Misleading and fraudulent Invoices

It remains an evil that we cannot rid: misleading and phantom invoices. When someone applies for a trademark to be registered, the applicant often receives a letter or invoice from a rogue company sooner than one from the authorities. By using highly similar logos, people may think they are dealing with official authorities. Consequence: payments of up to €2,300 are made for publication on a totally meaningless website. A good example of this are the invoices from EUOIP (Not to be confused with the EUIPO).


In addition, companies are spammed by unofficial renewal offers (currently mainly by Levin Nyman & Partners). The amounts charged by such companies are often many times higher than usual. The letters are written quite demandingly. Do not respond to such letters and when in doubt, always call your trademark agency first.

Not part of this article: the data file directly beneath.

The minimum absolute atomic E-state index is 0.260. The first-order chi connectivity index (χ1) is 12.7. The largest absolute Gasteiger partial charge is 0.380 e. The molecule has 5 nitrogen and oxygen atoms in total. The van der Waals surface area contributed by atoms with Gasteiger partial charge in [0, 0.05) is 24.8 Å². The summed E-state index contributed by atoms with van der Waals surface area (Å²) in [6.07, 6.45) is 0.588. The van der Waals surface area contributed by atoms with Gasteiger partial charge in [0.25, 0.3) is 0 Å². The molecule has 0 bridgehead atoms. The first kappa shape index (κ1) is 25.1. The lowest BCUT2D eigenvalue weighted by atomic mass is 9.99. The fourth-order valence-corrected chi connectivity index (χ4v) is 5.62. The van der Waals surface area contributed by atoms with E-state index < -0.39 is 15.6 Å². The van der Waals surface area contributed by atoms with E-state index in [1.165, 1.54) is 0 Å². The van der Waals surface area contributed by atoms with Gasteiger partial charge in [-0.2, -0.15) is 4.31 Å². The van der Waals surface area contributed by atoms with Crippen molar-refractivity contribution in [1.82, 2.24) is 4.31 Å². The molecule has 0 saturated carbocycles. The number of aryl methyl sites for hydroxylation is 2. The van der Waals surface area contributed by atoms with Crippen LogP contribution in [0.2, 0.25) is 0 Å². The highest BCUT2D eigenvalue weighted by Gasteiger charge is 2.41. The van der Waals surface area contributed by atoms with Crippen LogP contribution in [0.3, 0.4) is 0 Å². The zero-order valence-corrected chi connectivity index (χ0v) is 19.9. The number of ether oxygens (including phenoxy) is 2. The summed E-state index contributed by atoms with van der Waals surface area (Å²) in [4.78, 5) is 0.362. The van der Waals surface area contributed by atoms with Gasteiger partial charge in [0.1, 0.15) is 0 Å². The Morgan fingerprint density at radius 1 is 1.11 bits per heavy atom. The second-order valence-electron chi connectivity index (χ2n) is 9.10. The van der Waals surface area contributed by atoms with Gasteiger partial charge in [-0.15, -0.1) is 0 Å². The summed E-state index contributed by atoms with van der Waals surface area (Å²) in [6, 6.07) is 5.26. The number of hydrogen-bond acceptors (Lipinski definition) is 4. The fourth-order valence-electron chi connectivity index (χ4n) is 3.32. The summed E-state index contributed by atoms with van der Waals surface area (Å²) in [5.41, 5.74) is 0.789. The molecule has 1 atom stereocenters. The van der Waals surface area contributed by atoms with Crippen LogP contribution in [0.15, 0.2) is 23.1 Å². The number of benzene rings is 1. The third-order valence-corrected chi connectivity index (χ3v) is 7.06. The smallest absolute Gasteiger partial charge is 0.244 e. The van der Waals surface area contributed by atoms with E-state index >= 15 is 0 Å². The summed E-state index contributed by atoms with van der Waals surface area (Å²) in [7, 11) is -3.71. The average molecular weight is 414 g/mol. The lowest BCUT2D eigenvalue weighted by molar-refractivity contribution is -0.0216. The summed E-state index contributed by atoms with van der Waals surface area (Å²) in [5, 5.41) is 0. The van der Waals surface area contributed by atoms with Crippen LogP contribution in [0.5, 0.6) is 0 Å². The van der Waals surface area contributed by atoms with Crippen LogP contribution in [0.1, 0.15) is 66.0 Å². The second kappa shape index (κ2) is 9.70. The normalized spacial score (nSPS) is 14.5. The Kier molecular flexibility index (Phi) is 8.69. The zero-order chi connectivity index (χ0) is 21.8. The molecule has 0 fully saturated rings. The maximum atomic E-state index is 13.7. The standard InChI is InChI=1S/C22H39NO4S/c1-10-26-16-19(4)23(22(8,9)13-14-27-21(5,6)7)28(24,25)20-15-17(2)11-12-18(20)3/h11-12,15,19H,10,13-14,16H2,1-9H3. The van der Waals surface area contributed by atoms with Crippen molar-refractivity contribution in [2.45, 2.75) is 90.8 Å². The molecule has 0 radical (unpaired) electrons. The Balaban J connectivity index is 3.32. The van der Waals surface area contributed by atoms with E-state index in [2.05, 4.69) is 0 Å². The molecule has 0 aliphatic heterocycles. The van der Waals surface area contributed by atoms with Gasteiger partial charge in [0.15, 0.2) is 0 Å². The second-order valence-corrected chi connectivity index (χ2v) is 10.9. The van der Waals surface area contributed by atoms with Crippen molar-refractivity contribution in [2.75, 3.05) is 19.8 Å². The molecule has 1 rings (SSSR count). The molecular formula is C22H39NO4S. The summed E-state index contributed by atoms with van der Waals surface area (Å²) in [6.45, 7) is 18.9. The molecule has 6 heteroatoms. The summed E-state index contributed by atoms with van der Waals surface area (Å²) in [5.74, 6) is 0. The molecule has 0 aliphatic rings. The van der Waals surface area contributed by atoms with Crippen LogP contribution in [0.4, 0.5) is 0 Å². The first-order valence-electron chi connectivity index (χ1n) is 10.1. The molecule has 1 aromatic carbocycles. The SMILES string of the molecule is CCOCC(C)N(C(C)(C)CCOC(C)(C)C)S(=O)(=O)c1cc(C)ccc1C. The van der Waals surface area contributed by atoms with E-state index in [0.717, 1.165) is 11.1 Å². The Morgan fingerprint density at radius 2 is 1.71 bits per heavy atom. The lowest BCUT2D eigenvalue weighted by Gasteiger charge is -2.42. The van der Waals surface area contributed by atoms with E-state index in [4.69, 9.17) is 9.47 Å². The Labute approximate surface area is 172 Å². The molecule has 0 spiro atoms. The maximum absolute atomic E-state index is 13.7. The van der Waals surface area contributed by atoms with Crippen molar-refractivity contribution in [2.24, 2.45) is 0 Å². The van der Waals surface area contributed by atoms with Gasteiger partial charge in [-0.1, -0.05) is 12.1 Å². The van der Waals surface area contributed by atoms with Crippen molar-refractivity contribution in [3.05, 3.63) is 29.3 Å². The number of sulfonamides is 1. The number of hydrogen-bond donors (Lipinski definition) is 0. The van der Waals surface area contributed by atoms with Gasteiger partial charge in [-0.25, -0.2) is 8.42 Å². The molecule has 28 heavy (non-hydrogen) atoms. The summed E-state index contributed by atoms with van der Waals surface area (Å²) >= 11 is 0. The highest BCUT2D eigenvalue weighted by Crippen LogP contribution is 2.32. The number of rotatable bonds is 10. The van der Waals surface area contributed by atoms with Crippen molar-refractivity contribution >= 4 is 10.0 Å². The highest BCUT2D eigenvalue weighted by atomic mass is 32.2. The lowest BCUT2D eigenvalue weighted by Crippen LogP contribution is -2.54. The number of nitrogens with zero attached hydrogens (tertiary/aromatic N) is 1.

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IP quiz Trademarks

Puma is one of the bigger sports and lifestyle brands in the world. The core-business is the design, development and sale of (sports) shoes, (sports) clothing and accessories. In 1960, Puma registered an international trademark for a device designed in 1958: the formstrip. Since then, Puma has registered approximately 90 formstrip trademarks with validity in the Benelux or the European Union. Puma claims that this is a serial mark. Monshoe is a wholesaler of women's shoes and related products. The company designs and develops Monshoe shoes which it largely markets itself. Monshoe sells its women's shoes under the brands Shoecolate and Pearlz. The shoe Shoecolate is offered in various colour combinations. Puma claims that Monshoe infringes its well-known formstrip trademark. Monshoe contradicts this and states that the average consumer will not perceive the device of Monshoe on the sneakers as a trademark. And if the public will recognize a trademark in the decoration, it will not make the connection to Puma. According to Monshoe, the formstrip logo is not a well-known trademark within the meaning of the BVIE and the UMVo. There is no likelihood of confusion because the sign does not or hardly evoke any association with Puma among the public. In light of the above, who is right? Does this constitute decorative use or linking to a well-known trademark?